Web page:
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Cereal Chem 54:345 - 351.  |  VIEW ARTICLE
Infrared Reflectance Spectroscopy for Estimation of Moisture of Whole Grain.

R. A. Stermer, Y. Pomeranz, and R. J. McGinty. Copyright 1977 by the American Association of Cereal Chemists, Inc.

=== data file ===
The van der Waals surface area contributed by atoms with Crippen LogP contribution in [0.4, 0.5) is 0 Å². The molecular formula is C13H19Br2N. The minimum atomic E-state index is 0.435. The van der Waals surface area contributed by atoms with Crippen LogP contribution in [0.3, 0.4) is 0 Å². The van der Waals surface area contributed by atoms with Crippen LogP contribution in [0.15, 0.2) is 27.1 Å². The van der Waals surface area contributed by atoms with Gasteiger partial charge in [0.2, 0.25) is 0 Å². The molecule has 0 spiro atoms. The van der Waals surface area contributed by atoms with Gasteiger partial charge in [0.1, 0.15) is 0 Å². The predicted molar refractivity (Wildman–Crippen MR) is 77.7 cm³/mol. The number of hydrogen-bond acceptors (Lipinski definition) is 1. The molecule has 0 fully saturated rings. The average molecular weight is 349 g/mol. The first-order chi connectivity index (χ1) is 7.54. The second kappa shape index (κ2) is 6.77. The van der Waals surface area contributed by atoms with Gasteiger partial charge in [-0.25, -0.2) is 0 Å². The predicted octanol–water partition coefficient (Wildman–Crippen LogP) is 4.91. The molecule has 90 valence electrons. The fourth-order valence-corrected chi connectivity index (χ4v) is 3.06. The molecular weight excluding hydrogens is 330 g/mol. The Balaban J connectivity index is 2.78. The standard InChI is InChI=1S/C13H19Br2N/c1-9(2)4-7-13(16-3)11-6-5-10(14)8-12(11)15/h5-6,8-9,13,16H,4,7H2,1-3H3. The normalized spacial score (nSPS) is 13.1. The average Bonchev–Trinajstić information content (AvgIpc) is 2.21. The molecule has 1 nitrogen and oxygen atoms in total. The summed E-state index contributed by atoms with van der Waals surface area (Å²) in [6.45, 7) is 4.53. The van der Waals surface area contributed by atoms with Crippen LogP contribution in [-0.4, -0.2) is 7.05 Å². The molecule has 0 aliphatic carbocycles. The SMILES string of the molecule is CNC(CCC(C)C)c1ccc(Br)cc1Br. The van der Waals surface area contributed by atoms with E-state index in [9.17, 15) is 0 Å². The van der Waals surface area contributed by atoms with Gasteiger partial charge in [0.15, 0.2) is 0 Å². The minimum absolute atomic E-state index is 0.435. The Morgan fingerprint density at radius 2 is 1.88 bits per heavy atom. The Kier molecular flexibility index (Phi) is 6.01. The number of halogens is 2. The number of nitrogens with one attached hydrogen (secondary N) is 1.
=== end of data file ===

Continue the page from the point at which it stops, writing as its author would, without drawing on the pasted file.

A spectrophotometer employing the tilting-filter wheel principles developed by Karl Norris in the early 1970's was used to study the infrared (IR) reflectance properties of whole-kernel corn and sorghum grain. Reflectance properties were compared with oven moisture content to determine the feasibility of using IR spectroscopy for rapid estimation of the moisture content of whole grain. Spectral reflectance, at two selected groups of wavelengths, was measured wiht the tilting-filter wheel instrument. The IR reflectance readings were compared with oven moisture analyses by use of multiple regression analysis. Correlation coefficients were 0.959 for sorghum grain and 0.993 for corn for samples ranging in moisture content from 13 to 55%. REsults were similar (R = 0.997 and 0.974 for corn and sorghum, respectively) from a commercial IR instrument (Neotec-GQA-41). For native wet samples, standard errors of the estimate ranged from 0.8% for corn to 3.4% for s orghum grain. Electric moisture meters were also used to estimate the moisture contents; standard errors of estimate were reduced by applying a power curve regression analysis (y = axb) to the data since the readings were nonlinear above about 30%. However, in general, the standard errors of the estimate were higher for the electric mositure meters than for the IR methods. The IR method shows promise for rapid estimation of the moisture content of high-moisture whole grain. Certain modifications in the instrumentation are suggested for improvement of results.

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